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The Year XI system (French:"Système An XI", after of the 11th year of the French Republic, i.e. 1803) was a French artillery system developed during the rule of Napoleon. The Year XI system was original in that it brought various improvements to the highly successful Gribeauval system, on which many successes of the Napoleonic Wars relied. It especially consisted in streamlining the existing Gribeauval designs. The main proponent of the new system was General Marmont. It was superseded by the Valée system.
In light of the French Revolutionary Wars it appeared especially that the Gribeauval 4-pdr was too light, and that the 8-pdr was too heavy for medium field artillery. These two guns had not appeared adequate against enemy 6-pdr guns.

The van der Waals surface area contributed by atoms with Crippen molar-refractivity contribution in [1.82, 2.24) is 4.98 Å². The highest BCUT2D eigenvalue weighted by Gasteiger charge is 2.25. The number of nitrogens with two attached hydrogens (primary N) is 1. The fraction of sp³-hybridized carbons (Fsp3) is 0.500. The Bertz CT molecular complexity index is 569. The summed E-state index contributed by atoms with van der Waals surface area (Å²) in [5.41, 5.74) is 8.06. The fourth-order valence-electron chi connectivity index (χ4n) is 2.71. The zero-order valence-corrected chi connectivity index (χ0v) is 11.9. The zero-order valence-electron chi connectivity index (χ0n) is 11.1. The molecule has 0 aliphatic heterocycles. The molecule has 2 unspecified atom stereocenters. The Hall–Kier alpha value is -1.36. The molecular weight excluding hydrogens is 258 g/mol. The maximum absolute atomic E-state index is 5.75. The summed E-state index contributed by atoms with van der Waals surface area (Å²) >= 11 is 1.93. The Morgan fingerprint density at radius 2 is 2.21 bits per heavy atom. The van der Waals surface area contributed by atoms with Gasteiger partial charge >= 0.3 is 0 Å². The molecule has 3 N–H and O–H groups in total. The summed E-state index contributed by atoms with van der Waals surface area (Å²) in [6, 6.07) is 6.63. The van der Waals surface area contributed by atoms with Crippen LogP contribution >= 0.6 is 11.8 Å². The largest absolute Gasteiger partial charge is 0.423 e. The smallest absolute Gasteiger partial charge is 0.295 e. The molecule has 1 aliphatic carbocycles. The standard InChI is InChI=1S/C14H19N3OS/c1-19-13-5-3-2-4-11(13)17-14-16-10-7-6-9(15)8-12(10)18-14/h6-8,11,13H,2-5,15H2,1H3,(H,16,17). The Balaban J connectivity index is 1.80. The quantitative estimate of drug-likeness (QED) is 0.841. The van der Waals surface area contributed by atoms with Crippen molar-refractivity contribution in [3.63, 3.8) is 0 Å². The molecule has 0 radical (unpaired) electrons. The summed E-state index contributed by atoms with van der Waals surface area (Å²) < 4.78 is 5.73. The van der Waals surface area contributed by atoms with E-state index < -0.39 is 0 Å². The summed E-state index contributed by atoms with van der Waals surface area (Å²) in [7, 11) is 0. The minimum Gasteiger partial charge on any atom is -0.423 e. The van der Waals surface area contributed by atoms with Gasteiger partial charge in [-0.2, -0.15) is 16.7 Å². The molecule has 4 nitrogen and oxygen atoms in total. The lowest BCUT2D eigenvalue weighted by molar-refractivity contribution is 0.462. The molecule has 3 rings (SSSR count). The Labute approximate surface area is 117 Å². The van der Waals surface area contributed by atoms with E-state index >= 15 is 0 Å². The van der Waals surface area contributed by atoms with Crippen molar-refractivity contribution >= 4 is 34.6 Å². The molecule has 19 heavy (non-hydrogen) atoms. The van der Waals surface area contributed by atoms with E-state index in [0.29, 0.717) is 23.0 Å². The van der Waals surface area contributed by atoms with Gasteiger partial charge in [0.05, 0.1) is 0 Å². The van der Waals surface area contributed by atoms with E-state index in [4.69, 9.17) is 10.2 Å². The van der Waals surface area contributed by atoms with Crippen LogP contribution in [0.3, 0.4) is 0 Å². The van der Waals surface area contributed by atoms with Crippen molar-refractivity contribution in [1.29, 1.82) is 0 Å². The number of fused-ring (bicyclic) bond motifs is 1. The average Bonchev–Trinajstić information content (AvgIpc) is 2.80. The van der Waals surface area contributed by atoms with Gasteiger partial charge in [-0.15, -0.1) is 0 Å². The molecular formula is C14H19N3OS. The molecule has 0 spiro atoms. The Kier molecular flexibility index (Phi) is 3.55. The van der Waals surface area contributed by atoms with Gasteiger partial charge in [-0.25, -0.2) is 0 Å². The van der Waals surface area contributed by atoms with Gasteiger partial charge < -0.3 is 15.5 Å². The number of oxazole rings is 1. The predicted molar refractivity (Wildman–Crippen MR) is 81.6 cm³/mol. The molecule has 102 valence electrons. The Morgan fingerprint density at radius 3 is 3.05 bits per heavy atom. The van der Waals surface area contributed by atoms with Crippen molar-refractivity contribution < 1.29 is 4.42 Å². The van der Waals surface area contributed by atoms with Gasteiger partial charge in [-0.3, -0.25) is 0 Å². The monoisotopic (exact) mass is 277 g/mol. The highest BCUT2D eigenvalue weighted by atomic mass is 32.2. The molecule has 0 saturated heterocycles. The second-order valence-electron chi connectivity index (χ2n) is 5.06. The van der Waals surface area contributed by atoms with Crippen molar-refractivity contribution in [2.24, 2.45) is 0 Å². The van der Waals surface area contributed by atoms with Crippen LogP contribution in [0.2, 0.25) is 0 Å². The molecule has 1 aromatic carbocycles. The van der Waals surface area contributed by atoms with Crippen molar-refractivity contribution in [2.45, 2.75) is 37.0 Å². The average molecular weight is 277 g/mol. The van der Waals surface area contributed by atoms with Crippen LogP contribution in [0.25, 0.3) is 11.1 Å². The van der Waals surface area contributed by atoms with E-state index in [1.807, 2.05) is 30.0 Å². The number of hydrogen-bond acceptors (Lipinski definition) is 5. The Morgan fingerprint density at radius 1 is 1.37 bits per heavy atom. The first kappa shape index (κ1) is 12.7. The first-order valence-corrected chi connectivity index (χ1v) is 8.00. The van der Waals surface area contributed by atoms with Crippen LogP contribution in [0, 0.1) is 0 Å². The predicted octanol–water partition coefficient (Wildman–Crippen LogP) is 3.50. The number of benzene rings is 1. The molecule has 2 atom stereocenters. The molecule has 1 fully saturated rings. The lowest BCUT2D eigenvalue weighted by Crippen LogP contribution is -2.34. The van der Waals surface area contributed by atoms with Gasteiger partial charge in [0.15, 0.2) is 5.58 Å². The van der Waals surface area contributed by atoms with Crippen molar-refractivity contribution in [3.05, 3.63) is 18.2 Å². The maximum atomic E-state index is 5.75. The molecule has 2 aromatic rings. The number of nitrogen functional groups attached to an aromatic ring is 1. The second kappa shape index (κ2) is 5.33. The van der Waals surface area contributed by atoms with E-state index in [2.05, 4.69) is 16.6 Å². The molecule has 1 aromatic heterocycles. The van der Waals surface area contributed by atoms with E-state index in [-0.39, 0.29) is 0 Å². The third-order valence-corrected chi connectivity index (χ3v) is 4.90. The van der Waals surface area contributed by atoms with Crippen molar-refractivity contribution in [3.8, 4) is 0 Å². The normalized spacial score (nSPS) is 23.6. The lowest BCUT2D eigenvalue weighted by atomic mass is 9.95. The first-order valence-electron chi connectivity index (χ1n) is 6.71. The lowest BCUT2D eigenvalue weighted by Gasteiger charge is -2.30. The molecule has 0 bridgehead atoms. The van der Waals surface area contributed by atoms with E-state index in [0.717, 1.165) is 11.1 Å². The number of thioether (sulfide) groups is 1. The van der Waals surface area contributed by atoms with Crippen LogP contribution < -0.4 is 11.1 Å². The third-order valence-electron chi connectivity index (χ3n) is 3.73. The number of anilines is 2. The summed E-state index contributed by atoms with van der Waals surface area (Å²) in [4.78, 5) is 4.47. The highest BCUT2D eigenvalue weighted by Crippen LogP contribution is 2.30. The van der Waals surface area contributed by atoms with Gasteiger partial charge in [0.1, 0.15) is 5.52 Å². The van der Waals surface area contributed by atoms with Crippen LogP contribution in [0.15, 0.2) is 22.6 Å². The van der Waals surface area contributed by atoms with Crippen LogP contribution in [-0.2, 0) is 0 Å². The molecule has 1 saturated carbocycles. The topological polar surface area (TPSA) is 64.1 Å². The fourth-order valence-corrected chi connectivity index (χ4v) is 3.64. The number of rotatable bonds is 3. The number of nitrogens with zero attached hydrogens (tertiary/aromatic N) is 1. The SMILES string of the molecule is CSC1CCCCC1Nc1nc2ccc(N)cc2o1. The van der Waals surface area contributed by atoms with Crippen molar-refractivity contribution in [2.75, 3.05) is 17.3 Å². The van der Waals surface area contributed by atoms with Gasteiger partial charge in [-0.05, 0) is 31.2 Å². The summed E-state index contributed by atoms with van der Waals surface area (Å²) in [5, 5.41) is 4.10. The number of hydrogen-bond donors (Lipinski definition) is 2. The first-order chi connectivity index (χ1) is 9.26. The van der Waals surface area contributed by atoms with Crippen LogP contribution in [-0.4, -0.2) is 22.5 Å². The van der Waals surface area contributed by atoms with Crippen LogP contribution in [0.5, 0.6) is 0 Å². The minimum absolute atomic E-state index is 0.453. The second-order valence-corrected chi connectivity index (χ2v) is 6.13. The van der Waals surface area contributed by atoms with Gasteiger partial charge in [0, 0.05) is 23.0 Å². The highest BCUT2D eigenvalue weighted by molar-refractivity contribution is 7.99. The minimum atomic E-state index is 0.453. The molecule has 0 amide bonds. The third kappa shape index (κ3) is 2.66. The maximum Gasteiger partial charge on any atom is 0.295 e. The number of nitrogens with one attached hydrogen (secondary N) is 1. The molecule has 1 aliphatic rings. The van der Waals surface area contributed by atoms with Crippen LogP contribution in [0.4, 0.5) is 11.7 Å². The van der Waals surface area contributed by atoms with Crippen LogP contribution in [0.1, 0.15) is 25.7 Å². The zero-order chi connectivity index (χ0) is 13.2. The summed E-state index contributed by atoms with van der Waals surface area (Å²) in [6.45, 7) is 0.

In order to define the new improved system, Napoleon formed a committee of Artillery on 29 December 1801, presided by general Augustin Gabriel d'Aboville, First Inspector of Artillery. The committee accomplished its research from 11 January 1802 to 21 July 1802. Napoleon himself participated in the proceedings:
"The artillery should have but 4 calibres, the 6, 12, 24 prs. and the 5½-in. howitzer. In this way we abolish 4 calibres. We should add 3 prs. for mountain equipment. In abolishing the Rostaing guns, we get rid of stubborn beasts not worth the trouble they give. 3 prs. should be a minimum caliber."— Napoleon, on Gribeauval system.
The committee gave its results on 2 May 1803.
One of the main findings of the committee was as follows:
The Year XI system would be further improved with the Valée system in 1828.
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